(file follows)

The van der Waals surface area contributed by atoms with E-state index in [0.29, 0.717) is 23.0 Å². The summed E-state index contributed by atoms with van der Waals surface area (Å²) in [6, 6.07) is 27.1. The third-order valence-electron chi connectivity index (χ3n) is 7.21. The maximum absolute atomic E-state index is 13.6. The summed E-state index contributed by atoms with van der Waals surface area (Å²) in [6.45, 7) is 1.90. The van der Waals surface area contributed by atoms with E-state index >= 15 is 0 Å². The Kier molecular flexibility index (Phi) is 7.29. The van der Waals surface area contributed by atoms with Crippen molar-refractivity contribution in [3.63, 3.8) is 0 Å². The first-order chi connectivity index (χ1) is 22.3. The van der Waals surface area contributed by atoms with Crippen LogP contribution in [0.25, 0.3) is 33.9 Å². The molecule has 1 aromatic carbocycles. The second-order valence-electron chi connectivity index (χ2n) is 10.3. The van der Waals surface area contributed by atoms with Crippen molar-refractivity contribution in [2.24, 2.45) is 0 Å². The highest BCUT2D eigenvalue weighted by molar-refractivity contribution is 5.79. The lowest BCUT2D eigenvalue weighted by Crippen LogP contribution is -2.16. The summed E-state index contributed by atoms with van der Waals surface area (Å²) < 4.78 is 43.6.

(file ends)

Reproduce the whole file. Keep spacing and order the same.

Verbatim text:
The van der Waals surface area contributed by atoms with E-state index in [0.29, 0.717) is 23.0 Å². The summed E-state index contributed by atoms with van der Waals surface area (Å²) in [6, 6.07) is 27.1. The third-order valence-electron chi connectivity index (χ3n) is 7.21. The maximum absolute atomic E-state index is 13.6. The summed E-state index contributed by atoms with van der Waals surface area (Å²) in [6.45, 7) is 1.90. The van der Waals surface area contributed by atoms with E-state index >= 15 is 0 Å². The Kier molecular flexibility index (Phi) is 7.29. The van der Waals surface area contributed by atoms with Crippen molar-refractivity contribution in [3.63, 3.8) is 0 Å². The first-order chi connectivity index (χ1) is 22.3. The van der Waals surface area contributed by atoms with Crippen LogP contribution in [0.25, 0.3) is 33.9 Å². The molecule has 1 aromatic carbocycles. The second-order valence-electron chi connectivity index (χ2n) is 10.3. The van der Waals surface area contributed by atoms with Crippen molar-refractivity contribution in [2.24, 2.45) is 0 Å². The highest BCUT2D eigenvalue weighted by molar-refractivity contribution is 5.79. The lowest BCUT2D eigenvalue weighted by Crippen LogP contribution is -2.16. The summed E-state index contributed by atoms with van der Waals surface area (Å²) < 4.78 is 43.6.